Last week’s Chace v. Loisel (Fla. Ct. App. [5th Dist.] Jan. 24, 2014) talks about whether judges should be recused simply because they are Facebook friends with a lawyer:
At the same time, even the court in Chace holds that a judge’s “friending” a litigant, while the litigant’s case is pending, is grounds for recusal:
In our view, the “friending” of a party in a pending case raises far more concern than a judge’s Facebook friendship with a lawyer…. The trial judge’s efforts to initiate ex parte communications with a litigant [i.e., communications without the presence of the other party] is prohibited by the Code of Judicial Conduct and has the ability to undermine the confidence in a judge’s neutrality. The appearance of partiality must be avoided. It is incumbent upon judges to place boundaries on their conduct in order to avoid situations such as the one presented in this case.Because Petitioner has alleged facts that would create in a reasonably prudent person a well-founded fear of not receiving a fair and impartial trial, we quash the order denying the motion to disqualify and remand to the trial court for further proceedings consistent with this opinion. We trust that the issuance of a formal writ will be unnecessary.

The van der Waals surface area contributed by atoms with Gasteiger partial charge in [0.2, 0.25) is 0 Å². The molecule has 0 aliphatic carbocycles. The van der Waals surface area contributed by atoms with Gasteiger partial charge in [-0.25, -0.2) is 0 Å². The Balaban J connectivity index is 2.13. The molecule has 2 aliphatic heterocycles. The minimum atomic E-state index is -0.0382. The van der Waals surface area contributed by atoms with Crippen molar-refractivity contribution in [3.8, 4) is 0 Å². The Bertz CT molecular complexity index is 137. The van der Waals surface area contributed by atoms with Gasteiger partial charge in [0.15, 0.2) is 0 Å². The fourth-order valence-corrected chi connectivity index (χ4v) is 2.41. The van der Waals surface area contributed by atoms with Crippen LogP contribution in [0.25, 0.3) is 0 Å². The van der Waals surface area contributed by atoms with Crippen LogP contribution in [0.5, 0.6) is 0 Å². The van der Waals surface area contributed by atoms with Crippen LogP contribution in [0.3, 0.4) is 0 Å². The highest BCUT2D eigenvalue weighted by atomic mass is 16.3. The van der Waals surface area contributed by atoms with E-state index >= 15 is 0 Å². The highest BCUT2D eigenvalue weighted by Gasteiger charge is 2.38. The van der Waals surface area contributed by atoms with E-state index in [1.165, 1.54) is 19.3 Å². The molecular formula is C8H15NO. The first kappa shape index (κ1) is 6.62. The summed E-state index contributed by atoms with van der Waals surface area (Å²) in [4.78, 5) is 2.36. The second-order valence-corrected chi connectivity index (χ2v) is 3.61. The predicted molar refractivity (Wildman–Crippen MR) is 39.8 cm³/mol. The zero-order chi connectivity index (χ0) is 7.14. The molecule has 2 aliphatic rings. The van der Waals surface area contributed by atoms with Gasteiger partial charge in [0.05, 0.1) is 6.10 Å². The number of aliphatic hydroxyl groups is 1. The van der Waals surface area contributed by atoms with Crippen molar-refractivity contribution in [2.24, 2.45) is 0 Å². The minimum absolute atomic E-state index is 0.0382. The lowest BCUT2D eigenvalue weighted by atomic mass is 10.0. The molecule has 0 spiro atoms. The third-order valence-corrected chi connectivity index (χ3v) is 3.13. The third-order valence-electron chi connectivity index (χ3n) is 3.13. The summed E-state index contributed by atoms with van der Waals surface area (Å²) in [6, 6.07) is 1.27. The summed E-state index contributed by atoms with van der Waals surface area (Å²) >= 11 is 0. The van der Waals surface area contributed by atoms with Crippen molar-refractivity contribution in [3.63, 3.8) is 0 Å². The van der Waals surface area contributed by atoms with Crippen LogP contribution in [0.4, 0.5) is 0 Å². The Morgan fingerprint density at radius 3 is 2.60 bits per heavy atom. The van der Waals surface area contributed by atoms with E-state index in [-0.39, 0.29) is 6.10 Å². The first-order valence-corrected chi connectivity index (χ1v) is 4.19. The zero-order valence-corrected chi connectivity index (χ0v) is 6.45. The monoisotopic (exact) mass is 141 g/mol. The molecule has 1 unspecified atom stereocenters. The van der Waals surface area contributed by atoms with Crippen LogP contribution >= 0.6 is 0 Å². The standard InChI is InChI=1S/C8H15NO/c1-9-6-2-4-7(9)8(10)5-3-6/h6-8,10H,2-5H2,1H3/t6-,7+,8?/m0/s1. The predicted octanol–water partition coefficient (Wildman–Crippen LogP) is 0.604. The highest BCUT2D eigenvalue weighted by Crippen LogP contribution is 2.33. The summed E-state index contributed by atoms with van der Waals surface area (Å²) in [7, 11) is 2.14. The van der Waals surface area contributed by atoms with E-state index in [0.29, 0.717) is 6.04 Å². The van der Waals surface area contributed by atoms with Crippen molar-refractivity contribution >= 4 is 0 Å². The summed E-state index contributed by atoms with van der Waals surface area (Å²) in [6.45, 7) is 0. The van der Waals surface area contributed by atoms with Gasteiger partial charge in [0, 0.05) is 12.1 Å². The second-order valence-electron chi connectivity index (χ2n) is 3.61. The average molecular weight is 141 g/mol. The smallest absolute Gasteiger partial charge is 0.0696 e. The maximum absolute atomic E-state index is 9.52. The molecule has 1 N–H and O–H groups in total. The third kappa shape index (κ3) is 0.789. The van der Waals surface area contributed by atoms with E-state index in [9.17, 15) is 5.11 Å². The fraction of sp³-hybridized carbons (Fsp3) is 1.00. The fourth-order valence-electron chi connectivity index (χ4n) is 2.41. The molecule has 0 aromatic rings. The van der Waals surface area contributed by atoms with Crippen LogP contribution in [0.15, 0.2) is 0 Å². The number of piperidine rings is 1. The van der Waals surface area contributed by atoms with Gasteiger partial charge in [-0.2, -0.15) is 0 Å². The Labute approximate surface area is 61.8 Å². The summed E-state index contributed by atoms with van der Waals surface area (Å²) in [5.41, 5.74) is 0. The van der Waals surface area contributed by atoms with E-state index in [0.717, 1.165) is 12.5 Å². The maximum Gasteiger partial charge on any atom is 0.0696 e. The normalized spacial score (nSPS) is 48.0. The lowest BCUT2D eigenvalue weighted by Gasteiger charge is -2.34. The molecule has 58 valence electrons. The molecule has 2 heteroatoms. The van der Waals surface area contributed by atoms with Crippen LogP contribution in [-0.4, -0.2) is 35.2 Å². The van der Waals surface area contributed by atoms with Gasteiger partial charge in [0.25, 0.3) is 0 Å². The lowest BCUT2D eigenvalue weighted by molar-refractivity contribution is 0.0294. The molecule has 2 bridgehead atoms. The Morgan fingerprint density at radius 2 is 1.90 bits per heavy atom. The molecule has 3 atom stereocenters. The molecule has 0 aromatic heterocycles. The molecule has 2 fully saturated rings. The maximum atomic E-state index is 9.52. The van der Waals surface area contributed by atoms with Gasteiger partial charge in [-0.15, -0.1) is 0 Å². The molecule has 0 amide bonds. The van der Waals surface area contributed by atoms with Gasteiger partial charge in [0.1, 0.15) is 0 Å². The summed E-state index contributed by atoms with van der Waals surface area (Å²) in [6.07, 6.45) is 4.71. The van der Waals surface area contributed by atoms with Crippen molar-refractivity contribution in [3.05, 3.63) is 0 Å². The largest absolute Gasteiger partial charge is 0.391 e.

Interestingly, in this case the objector was a litigant whom the judge “friended,” but who refused the “friend” request. The litigant argued that the judge had retaliated against her because of her un”friend”liness, and that the judge’s conduct created enough of “a well-founded fear of not receiving a fair and impartial trial” to “a reasonably prudent person” that the judge should be disqualified. The court of appeals in Chace agreed.